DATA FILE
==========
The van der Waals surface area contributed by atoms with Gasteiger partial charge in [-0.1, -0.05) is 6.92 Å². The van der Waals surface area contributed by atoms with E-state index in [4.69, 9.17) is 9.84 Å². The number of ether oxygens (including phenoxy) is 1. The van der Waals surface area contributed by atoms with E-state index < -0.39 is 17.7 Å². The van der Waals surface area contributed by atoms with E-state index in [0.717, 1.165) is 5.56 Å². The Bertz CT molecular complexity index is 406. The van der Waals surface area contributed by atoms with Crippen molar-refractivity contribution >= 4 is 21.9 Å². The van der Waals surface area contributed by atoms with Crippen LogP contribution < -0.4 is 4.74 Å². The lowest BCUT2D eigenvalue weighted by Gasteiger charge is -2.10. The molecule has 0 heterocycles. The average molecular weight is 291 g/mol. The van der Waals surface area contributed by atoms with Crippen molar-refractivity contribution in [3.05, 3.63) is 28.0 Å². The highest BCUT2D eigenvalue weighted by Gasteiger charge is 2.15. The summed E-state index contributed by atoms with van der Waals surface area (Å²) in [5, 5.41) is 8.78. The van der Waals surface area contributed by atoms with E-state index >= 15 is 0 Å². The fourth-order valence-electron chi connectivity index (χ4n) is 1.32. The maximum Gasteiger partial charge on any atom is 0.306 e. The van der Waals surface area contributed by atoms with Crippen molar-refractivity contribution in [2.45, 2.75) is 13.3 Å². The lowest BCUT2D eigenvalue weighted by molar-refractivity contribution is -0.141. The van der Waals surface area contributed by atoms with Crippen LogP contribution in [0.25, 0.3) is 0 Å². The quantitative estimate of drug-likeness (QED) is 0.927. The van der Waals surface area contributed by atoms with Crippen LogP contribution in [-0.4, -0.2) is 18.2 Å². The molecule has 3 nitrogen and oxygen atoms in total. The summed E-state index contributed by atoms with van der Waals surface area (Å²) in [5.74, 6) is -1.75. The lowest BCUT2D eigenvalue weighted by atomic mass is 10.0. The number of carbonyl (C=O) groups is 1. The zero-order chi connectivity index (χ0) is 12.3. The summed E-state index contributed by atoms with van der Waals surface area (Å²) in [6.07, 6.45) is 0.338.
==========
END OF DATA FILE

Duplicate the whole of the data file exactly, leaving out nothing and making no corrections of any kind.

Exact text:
The van der Waals surface area contributed by atoms with Gasteiger partial charge in [-0.1, -0.05) is 6.92 Å². The van der Waals surface area contributed by atoms with E-state index in [4.69, 9.17) is 9.84 Å². The number of ether oxygens (including phenoxy) is 1. The van der Waals surface area contributed by atoms with E-state index < -0.39 is 17.7 Å². The van der Waals surface area contributed by atoms with E-state index in [0.717, 1.165) is 5.56 Å². The Bertz CT molecular complexity index is 406. The van der Waals surface area contributed by atoms with Crippen molar-refractivity contribution >= 4 is 21.9 Å². The van der Waals surface area contributed by atoms with Crippen LogP contribution < -0.4 is 4.74 Å². The lowest BCUT2D eigenvalue weighted by Gasteiger charge is -2.10. The molecule has 0 heterocycles. The average molecular weight is 291 g/mol. The van der Waals surface area contributed by atoms with Crippen molar-refractivity contribution in [3.05, 3.63) is 28.0 Å². The highest BCUT2D eigenvalue weighted by Gasteiger charge is 2.15. The summed E-state index contributed by atoms with van der Waals surface area (Å²) in [5, 5.41) is 8.78. The van der Waals surface area contributed by atoms with E-state index >= 15 is 0 Å². The fourth-order valence-electron chi connectivity index (χ4n) is 1.32. The maximum Gasteiger partial charge on any atom is 0.306 e. The van der Waals surface area contributed by atoms with Crippen molar-refractivity contribution in [2.45, 2.75) is 13.3 Å². The lowest BCUT2D eigenvalue weighted by molar-refractivity contribution is -0.141. The van der Waals surface area contributed by atoms with Crippen LogP contribution in [0.25, 0.3) is 0 Å². The quantitative estimate of drug-likeness (QED) is 0.927. The van der Waals surface area contributed by atoms with Crippen LogP contribution in [-0.4, -0.2) is 18.2 Å². The molecule has 3 nitrogen and oxygen atoms in total. The summed E-state index contributed by atoms with van der Waals surface area (Å²) in [5.74, 6) is -1.75. The lowest BCUT2D eigenvalue weighted by atomic mass is 10.0. The number of carbonyl (C=O) groups is 1. The zero-order chi connectivity index (χ0) is 12.3. The summed E-state index contributed by atoms with van der Waals surface area (Å²) in [6.07, 6.45) is 0.338.